Author Archives: Thrasymachus

About Thrasymachus

Thrasymachus is a junior doctor and amateur philosopher in the UK.

Why the tails come apart

Many outcomes of interest have pretty good predictors. It seems that height correlates to performance in basketball (the average height in the NBA is around 6’7″). Faster serves in tennis improve one’s likelihood of winning. IQ scores are known to… continue reading »

Off duty

“Hi, single to the hospital, please.” “You’re not ill, are ya?” The bus driver teased. “No, no, I’m just training there.” He let her go with a laugh and she walked up the aisle of the bus. The white tunic… continue reading »

How good were the old greats?

Summary: In many fields, the ‘greatest’ (be they philosophers, playwrights, composers, etc.) are selected disproportionately more from those who lived in the distant past. I speculate as to what might be driving this bias towards ‘ancient greatness’, but one important… continue reading »


I am now a doctor. The result that I passed my finals came on Friday, and the declaration happened Sunday afternoon. I start work as the most junior of junior doctors – a Foundation Year 1 – at the end… continue reading »

God, Evil, and Appearances: A Dialogue

[Published in THINK (2013; issue 12, pp 9-23)] ADAM: Consider this: Neil and Kazumi Puttick, and their son Sam were, by all accounts, an idyllic family. One friend said: ‘If you could bottle up a perfect marriage, theirs would be… continue reading »

Why you shouldn’t believe the Resurrection happened

The 12th (and final) part in “20 Atheist answers to questions they supposedly can’t.” What accounts for the empty tomb, resurrection appearances and growth of the church? Short answer: We shouldn’t be that confident of these facts, but in any… continue reading »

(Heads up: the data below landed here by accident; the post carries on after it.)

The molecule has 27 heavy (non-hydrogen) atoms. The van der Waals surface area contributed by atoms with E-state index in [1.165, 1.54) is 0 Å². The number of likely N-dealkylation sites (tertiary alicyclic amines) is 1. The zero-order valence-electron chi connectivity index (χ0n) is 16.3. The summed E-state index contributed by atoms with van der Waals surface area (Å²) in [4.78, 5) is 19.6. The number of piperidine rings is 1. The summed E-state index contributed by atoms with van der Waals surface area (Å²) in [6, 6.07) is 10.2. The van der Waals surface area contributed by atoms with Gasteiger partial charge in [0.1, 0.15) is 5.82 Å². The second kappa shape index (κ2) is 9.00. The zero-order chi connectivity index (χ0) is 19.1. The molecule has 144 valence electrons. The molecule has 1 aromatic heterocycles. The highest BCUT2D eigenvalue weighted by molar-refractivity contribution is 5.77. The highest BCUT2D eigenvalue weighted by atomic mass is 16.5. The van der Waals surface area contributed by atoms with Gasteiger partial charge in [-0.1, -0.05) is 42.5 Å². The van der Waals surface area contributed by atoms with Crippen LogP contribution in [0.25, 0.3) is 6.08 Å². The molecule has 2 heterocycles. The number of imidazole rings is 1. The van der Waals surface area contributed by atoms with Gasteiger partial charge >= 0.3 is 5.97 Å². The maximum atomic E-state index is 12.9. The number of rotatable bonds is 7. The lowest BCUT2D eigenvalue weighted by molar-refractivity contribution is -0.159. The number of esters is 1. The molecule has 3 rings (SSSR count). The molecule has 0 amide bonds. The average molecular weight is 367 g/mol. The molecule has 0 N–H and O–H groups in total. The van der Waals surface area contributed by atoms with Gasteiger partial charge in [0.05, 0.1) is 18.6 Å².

Unfriendly AI cannot be the Great Filter

[Slightly odd topic, originally posted on LessWrong.] Introduction The Great Filter is the idea that although there is lots of matter, we observe no “expanding, lasting life”, like space-faring intelligences. So there is some filter through which almost all matter… continue reading »

Atheist Prayer Experiment: Conclusion

Several weeks late, but never mind. I was another one of those who got no answer, despite my best efforts. If anything, my life was marginally less numinous than usual: nothing resembling spiritual longing, my life was slightly more fraught… continue reading »

In defence of the Genetic Fallacy

Many objections to religious belief take the form of ‘debunking arguments’. On these views, religious belief is a manifestation of class oppression, or psycho-sexual disfunction, of some evolution-inspired psychological glitch (agency detection) or similar. An objector might want to nail… continue reading »

Atheist Prayer Experiment, Week 5: Why Atheists should hope there is a God.

We’ve seen so far that Mawson’s recommendation that atheists should pray are along the right lines: so long as you don’t think prayer is too likely to lead to self delusion, and the costs for the added information are smaller… continue reading »

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